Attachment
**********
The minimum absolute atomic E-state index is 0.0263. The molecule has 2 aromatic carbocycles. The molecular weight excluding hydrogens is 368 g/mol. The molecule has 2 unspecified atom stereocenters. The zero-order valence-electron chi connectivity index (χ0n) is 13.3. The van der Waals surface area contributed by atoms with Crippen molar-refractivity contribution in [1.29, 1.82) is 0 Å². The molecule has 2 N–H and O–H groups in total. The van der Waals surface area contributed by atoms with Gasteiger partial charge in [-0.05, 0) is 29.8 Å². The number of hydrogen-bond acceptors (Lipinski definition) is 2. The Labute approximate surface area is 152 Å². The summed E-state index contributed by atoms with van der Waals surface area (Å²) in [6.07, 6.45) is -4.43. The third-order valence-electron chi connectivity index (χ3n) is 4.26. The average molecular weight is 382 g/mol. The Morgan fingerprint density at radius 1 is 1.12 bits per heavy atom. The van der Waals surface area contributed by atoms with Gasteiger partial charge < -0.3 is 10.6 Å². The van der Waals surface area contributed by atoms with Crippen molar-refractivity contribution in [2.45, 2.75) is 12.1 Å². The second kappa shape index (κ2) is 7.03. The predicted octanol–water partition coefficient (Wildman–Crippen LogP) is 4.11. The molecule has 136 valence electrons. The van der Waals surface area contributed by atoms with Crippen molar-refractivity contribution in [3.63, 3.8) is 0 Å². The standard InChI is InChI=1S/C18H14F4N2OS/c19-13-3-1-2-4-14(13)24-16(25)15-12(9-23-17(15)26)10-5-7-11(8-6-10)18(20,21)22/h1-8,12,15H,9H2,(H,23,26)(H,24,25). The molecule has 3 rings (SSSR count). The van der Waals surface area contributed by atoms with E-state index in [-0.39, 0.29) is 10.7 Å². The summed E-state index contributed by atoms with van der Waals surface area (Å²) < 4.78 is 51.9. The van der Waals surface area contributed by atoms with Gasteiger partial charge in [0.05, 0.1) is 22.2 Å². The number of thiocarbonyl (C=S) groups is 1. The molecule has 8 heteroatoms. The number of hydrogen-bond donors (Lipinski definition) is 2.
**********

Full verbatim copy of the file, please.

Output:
The minimum absolute atomic E-state index is 0.0263. The molecule has 2 aromatic carbocycles. The molecular weight excluding hydrogens is 368 g/mol. The molecule has 2 unspecified atom stereocenters. The zero-order valence-electron chi connectivity index (χ0n) is 13.3. The van der Waals surface area contributed by atoms with Crippen molar-refractivity contribution in [1.29, 1.82) is 0 Å². The molecule has 2 N–H and O–H groups in total. The van der Waals surface area contributed by atoms with Gasteiger partial charge in [-0.05, 0) is 29.8 Å². The number of hydrogen-bond acceptors (Lipinski definition) is 2. The Labute approximate surface area is 152 Å². The summed E-state index contributed by atoms with van der Waals surface area (Å²) in [6.07, 6.45) is -4.43. The third-order valence-electron chi connectivity index (χ3n) is 4.26. The average molecular weight is 382 g/mol. The Morgan fingerprint density at radius 1 is 1.12 bits per heavy atom. The van der Waals surface area contributed by atoms with Gasteiger partial charge < -0.3 is 10.6 Å². The van der Waals surface area contributed by atoms with Crippen molar-refractivity contribution in [2.45, 2.75) is 12.1 Å². The second kappa shape index (κ2) is 7.03. The predicted octanol–water partition coefficient (Wildman–Crippen LogP) is 4.11. The molecule has 136 valence electrons. The van der Waals surface area contributed by atoms with Crippen molar-refractivity contribution in [3.63, 3.8) is 0 Å². The standard InChI is InChI=1S/C18H14F4N2OS/c19-13-3-1-2-4-14(13)24-16(25)15-12(9-23-17(15)26)10-5-7-11(8-6-10)18(20,21)22/h1-8,12,15H,9H2,(H,23,26)(H,24,25). The molecule has 3 rings (SSSR count). The van der Waals surface area contributed by atoms with E-state index in [-0.39, 0.29) is 10.7 Å². The summed E-state index contributed by atoms with van der Waals surface area (Å²) < 4.78 is 51.9. The van der Waals surface area contributed by atoms with Gasteiger partial charge in [0.05, 0.1) is 22.2 Å². The number of thiocarbonyl (C=S) groups is 1. The molecule has 8 heteroatoms. The number of hydrogen-bond donors (Lipinski definition) is 2.